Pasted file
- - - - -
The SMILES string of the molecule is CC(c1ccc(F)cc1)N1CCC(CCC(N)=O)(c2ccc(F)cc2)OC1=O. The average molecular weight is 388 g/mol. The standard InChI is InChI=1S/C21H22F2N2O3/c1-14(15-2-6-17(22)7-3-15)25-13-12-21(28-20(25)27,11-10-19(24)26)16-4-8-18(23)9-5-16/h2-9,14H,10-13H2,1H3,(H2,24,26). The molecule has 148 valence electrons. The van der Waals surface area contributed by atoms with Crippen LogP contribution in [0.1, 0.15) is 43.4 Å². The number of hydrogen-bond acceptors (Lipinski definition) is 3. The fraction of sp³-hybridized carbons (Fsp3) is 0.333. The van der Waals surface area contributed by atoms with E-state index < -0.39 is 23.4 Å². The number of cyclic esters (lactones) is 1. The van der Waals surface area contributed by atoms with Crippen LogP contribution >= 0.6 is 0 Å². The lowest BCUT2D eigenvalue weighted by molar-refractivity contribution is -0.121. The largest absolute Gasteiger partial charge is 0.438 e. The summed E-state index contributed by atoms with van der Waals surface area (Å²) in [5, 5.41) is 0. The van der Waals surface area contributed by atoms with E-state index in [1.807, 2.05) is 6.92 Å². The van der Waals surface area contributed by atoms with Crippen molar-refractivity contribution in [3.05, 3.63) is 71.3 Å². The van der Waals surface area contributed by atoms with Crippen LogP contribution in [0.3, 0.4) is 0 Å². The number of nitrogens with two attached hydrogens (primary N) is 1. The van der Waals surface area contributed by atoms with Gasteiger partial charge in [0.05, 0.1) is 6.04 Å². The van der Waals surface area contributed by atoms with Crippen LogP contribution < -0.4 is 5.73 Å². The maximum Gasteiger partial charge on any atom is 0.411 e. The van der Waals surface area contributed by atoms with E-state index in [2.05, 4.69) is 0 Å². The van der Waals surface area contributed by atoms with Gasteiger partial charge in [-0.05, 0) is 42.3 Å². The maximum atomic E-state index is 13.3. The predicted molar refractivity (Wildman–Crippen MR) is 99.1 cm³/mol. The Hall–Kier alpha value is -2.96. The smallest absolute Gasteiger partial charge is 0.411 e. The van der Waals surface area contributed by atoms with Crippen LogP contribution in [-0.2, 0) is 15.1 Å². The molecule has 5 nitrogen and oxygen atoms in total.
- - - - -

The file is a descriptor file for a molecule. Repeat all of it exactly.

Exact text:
The SMILES string of the molecule is CC(c1ccc(F)cc1)N1CCC(CCC(N)=O)(c2ccc(F)cc2)OC1=O. The average molecular weight is 388 g/mol. The standard InChI is InChI=1S/C21H22F2N2O3/c1-14(15-2-6-17(22)7-3-15)25-13-12-21(28-20(25)27,11-10-19(24)26)16-4-8-18(23)9-5-16/h2-9,14H,10-13H2,1H3,(H2,24,26). The molecule has 148 valence electrons. The van der Waals surface area contributed by atoms with Crippen LogP contribution in [0.1, 0.15) is 43.4 Å². The number of hydrogen-bond acceptors (Lipinski definition) is 3. The fraction of sp³-hybridized carbons (Fsp3) is 0.333. The van der Waals surface area contributed by atoms with E-state index < -0.39 is 23.4 Å². The number of cyclic esters (lactones) is 1. The van der Waals surface area contributed by atoms with Crippen LogP contribution >= 0.6 is 0 Å². The lowest BCUT2D eigenvalue weighted by molar-refractivity contribution is -0.121. The largest absolute Gasteiger partial charge is 0.438 e. The summed E-state index contributed by atoms with van der Waals surface area (Å²) in [5, 5.41) is 0. The van der Waals surface area contributed by atoms with E-state index in [1.807, 2.05) is 6.92 Å². The van der Waals surface area contributed by atoms with Crippen molar-refractivity contribution in [3.05, 3.63) is 71.3 Å². The van der Waals surface area contributed by atoms with Crippen LogP contribution in [0.3, 0.4) is 0 Å². The number of nitrogens with two attached hydrogens (primary N) is 1. The van der Waals surface area contributed by atoms with Gasteiger partial charge in [0.05, 0.1) is 6.04 Å². The van der Waals surface area contributed by atoms with Crippen LogP contribution < -0.4 is 5.73 Å². The maximum Gasteiger partial charge on any atom is 0.411 e. The van der Waals surface area contributed by atoms with E-state index in [2.05, 4.69) is 0 Å². The van der Waals surface area contributed by atoms with Gasteiger partial charge in [-0.05, 0) is 42.3 Å². The maximum atomic E-state index is 13.3. The predicted molar refractivity (Wildman–Crippen MR) is 99.1 cm³/mol. The Hall–Kier alpha value is -2.96. The smallest absolute Gasteiger partial charge is 0.411 e. The van der Waals surface area contributed by atoms with Crippen LogP contribution in [-0.2, 0) is 15.1 Å². The molecule has 5 nitrogen and oxygen atoms in total.